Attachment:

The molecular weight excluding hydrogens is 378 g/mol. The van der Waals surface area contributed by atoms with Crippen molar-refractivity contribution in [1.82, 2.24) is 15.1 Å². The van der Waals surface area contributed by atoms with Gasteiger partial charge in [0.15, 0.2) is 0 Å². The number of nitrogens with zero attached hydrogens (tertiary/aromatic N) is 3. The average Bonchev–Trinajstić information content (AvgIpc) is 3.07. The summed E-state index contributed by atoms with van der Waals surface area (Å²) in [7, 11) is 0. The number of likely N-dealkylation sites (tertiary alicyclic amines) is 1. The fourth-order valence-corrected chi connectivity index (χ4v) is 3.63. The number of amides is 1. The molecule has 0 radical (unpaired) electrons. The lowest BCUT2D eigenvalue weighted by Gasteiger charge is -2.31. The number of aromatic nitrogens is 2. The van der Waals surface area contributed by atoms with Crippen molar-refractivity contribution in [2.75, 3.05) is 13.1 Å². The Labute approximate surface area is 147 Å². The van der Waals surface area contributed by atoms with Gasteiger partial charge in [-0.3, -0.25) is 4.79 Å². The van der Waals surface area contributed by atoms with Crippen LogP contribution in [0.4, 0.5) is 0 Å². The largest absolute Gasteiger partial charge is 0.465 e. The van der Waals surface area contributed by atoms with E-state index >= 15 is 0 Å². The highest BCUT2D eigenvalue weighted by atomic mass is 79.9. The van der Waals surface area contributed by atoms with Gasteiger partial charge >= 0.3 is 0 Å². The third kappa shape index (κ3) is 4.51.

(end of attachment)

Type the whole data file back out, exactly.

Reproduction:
The molecular weight excluding hydrogens is 378 g/mol. The van der Waals surface area contributed by atoms with Crippen molar-refractivity contribution in [1.82, 2.24) is 15.1 Å². The van der Waals surface area contributed by atoms with Gasteiger partial charge in [0.15, 0.2) is 0 Å². The number of nitrogens with zero attached hydrogens (tertiary/aromatic N) is 3. The average Bonchev–Trinajstić information content (AvgIpc) is 3.07. The summed E-state index contributed by atoms with van der Waals surface area (Å²) in [7, 11) is 0. The number of likely N-dealkylation sites (tertiary alicyclic amines) is 1. The fourth-order valence-corrected chi connectivity index (χ4v) is 3.63. The number of amides is 1. The molecule has 0 radical (unpaired) electrons. The lowest BCUT2D eigenvalue weighted by Gasteiger charge is -2.31. The number of aromatic nitrogens is 2. The van der Waals surface area contributed by atoms with Crippen molar-refractivity contribution in [2.75, 3.05) is 13.1 Å². The Labute approximate surface area is 147 Å². The van der Waals surface area contributed by atoms with Gasteiger partial charge in [-0.3, -0.25) is 4.79 Å². The van der Waals surface area contributed by atoms with Crippen LogP contribution in [0.4, 0.5) is 0 Å². The largest absolute Gasteiger partial charge is 0.465 e. The van der Waals surface area contributed by atoms with E-state index >= 15 is 0 Å². The highest BCUT2D eigenvalue weighted by atomic mass is 79.9. The van der Waals surface area contributed by atoms with Gasteiger partial charge >= 0.3 is 0 Å². The third kappa shape index (κ3) is 4.51.